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This research, conducted at a musical safe space called the “Root Cellar”, looks at the recent emergence of a new form of aesthetic preferences, called omnivorousness, that challenges Pierre Bourdieu’s theory of taste as only following an elitist model. This study understands the concept of the habitus as something that can evolve with time and social experiences. Moreover, I found that omnivorousness (eclectic taste) isn’t as musically inclusive as past studies have claimed. Omnivorousness is reinforced by technology, with the creation of online music streaming platforms. The mobility and privatization of listening spaces that emerge from technological progress generate new listening behaviors that are still exclusive. Omnivorousness has limits and is constructed of different kinds of omnivorousness. This research concludes by proposing a new understanding of taste, as we should measure musical preferences by what is liked, we should measure it by what is disliked.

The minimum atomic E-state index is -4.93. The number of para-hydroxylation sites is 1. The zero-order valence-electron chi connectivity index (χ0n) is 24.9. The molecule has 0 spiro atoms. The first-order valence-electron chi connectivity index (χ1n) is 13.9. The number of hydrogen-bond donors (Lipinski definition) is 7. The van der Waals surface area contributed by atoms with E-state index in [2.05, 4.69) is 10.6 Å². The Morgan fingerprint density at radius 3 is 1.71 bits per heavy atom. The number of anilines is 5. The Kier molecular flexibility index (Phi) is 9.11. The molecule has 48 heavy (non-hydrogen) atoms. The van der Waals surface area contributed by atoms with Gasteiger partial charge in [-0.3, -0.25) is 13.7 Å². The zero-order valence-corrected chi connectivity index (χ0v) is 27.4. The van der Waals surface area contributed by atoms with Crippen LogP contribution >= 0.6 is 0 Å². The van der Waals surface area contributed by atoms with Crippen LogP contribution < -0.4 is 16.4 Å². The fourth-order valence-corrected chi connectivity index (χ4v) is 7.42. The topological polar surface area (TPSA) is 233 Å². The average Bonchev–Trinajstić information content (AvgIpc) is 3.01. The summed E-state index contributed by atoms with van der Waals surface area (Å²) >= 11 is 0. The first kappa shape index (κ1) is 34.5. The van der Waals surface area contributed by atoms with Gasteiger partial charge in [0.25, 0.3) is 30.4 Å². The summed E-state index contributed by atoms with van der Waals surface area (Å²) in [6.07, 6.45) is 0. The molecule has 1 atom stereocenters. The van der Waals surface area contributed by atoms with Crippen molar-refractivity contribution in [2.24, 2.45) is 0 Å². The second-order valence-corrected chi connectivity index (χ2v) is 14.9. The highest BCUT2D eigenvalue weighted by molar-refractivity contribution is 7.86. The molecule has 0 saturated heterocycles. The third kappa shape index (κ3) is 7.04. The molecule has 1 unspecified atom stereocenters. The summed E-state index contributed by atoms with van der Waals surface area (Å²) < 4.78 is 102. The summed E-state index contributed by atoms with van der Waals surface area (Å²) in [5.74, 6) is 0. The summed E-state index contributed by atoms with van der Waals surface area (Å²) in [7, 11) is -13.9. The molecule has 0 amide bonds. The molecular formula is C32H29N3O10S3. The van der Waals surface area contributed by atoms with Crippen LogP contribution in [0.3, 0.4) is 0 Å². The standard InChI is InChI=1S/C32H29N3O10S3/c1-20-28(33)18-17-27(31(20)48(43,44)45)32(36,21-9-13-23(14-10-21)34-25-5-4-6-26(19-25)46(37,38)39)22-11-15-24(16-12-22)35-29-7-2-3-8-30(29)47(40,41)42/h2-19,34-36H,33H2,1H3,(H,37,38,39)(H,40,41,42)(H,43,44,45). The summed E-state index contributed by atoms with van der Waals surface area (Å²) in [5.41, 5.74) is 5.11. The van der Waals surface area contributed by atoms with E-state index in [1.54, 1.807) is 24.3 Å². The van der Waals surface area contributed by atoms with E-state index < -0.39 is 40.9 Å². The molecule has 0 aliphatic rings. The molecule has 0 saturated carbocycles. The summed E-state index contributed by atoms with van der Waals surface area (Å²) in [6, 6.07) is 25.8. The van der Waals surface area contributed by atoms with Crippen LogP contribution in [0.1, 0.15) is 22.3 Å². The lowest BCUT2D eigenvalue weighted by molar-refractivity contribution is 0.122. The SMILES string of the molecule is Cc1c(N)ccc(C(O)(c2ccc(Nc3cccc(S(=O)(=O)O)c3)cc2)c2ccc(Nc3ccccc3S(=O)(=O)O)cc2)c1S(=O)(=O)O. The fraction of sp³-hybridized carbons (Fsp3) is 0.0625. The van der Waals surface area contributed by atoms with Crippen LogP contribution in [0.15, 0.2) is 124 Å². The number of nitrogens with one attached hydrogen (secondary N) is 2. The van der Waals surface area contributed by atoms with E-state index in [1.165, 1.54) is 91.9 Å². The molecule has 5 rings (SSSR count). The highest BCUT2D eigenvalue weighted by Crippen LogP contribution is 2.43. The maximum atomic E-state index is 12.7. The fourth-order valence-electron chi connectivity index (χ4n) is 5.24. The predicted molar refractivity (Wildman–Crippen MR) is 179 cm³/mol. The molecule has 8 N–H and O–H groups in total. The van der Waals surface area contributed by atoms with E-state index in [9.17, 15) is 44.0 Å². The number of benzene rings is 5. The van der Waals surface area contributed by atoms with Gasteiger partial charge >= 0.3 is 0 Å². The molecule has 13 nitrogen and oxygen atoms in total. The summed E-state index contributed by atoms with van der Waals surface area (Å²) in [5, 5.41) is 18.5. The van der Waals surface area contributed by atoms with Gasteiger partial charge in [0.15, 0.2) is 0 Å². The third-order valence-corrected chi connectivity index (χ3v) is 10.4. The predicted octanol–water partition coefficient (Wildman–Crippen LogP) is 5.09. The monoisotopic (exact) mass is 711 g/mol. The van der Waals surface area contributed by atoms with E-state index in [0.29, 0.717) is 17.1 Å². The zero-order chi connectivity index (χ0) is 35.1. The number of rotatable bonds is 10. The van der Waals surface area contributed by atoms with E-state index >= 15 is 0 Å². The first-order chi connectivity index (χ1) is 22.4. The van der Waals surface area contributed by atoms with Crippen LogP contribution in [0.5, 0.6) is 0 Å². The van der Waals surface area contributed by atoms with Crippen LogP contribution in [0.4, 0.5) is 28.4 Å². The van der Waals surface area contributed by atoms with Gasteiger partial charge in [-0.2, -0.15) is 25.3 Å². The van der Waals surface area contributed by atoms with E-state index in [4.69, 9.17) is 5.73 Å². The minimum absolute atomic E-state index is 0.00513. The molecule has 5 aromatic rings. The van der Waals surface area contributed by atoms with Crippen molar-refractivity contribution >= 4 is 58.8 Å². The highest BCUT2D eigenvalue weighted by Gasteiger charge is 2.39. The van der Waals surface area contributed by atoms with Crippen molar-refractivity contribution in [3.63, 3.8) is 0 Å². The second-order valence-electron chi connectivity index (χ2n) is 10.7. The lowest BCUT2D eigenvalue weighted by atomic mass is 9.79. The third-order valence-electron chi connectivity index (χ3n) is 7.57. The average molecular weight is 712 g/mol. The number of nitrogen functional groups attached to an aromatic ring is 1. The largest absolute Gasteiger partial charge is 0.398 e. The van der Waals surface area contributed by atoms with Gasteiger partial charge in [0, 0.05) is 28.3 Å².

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Le Vacon, Aurélia S., ""I'll Listen to Anything But Country Music" The Limits of Musical Omnivorousness: A Study of Listening Preferences at the Root Cellar" (2018). Senior Projects Spring 2018. 417.